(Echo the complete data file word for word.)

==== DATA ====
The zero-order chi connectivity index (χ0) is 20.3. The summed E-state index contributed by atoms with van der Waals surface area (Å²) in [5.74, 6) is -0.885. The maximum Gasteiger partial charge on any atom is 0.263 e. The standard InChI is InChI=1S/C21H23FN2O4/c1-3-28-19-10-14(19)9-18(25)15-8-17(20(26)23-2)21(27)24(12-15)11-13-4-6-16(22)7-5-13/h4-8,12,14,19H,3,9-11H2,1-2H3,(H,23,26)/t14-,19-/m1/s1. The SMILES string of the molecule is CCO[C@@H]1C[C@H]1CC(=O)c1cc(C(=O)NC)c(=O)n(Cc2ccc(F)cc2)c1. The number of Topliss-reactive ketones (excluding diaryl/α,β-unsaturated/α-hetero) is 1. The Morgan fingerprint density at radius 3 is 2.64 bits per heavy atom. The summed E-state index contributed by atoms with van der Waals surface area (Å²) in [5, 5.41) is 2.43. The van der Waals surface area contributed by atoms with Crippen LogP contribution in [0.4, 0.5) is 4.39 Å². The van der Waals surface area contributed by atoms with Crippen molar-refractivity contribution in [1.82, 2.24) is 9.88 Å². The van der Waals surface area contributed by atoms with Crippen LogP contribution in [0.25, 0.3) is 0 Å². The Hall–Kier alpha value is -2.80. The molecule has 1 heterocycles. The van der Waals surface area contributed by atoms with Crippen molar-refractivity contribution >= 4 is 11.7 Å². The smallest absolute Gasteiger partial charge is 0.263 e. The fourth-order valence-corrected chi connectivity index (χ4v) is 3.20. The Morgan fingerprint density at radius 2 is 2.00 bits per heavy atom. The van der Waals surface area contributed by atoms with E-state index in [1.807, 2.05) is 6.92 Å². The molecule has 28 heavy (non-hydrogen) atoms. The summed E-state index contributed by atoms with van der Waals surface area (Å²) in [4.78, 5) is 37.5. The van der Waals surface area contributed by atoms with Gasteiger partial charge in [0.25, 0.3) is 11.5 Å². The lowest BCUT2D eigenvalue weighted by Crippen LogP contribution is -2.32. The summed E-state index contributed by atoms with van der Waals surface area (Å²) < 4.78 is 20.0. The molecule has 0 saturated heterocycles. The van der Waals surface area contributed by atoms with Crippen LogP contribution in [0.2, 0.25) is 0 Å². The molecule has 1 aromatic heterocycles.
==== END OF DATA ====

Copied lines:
The zero-order chi connectivity index (χ0) is 20.3. The summed E-state index contributed by atoms with van der Waals surface area (Å²) in [5.74, 6) is -0.885. The maximum Gasteiger partial charge on any atom is 0.263 e. The standard InChI is InChI=1S/C21H23FN2O4/c1-3-28-19-10-14(19)9-18(25)15-8-17(20(26)23-2)21(27)24(12-15)11-13-4-6-16(22)7-5-13/h4-8,12,14,19H,3,9-11H2,1-2H3,(H,23,26)/t14-,19-/m1/s1. The SMILES string of the molecule is CCO[C@@H]1C[C@H]1CC(=O)c1cc(C(=O)NC)c(=O)n(Cc2ccc(F)cc2)c1. The number of Topliss-reactive ketones (excluding diaryl/α,β-unsaturated/α-hetero) is 1. The Morgan fingerprint density at radius 3 is 2.64 bits per heavy atom. The summed E-state index contributed by atoms with van der Waals surface area (Å²) in [5, 5.41) is 2.43. The van der Waals surface area contributed by atoms with Crippen LogP contribution in [0.4, 0.5) is 4.39 Å². The van der Waals surface area contributed by atoms with Crippen molar-refractivity contribution in [1.82, 2.24) is 9.88 Å². The van der Waals surface area contributed by atoms with Crippen LogP contribution in [0.25, 0.3) is 0 Å². The Hall–Kier alpha value is -2.80. The molecule has 1 heterocycles. The van der Waals surface area contributed by atoms with Crippen molar-refractivity contribution >= 4 is 11.7 Å². The smallest absolute Gasteiger partial charge is 0.263 e. The fourth-order valence-corrected chi connectivity index (χ4v) is 3.20. The Morgan fingerprint density at radius 2 is 2.00 bits per heavy atom. The van der Waals surface area contributed by atoms with E-state index in [1.807, 2.05) is 6.92 Å². The molecule has 28 heavy (non-hydrogen) atoms. The summed E-state index contributed by atoms with van der Waals surface area (Å²) in [4.78, 5) is 37.5. The van der Waals surface area contributed by atoms with Gasteiger partial charge in [0.25, 0.3) is 11.5 Å². The lowest BCUT2D eigenvalue weighted by Crippen LogP contribution is -2.32. The summed E-state index contributed by atoms with van der Waals surface area (Å²) < 4.78 is 20.0. The molecule has 0 saturated heterocycles. The van der Waals surface area contributed by atoms with Crippen LogP contribution in [0.2, 0.25) is 0 Å². The molecule has 1 aromatic heterocycles.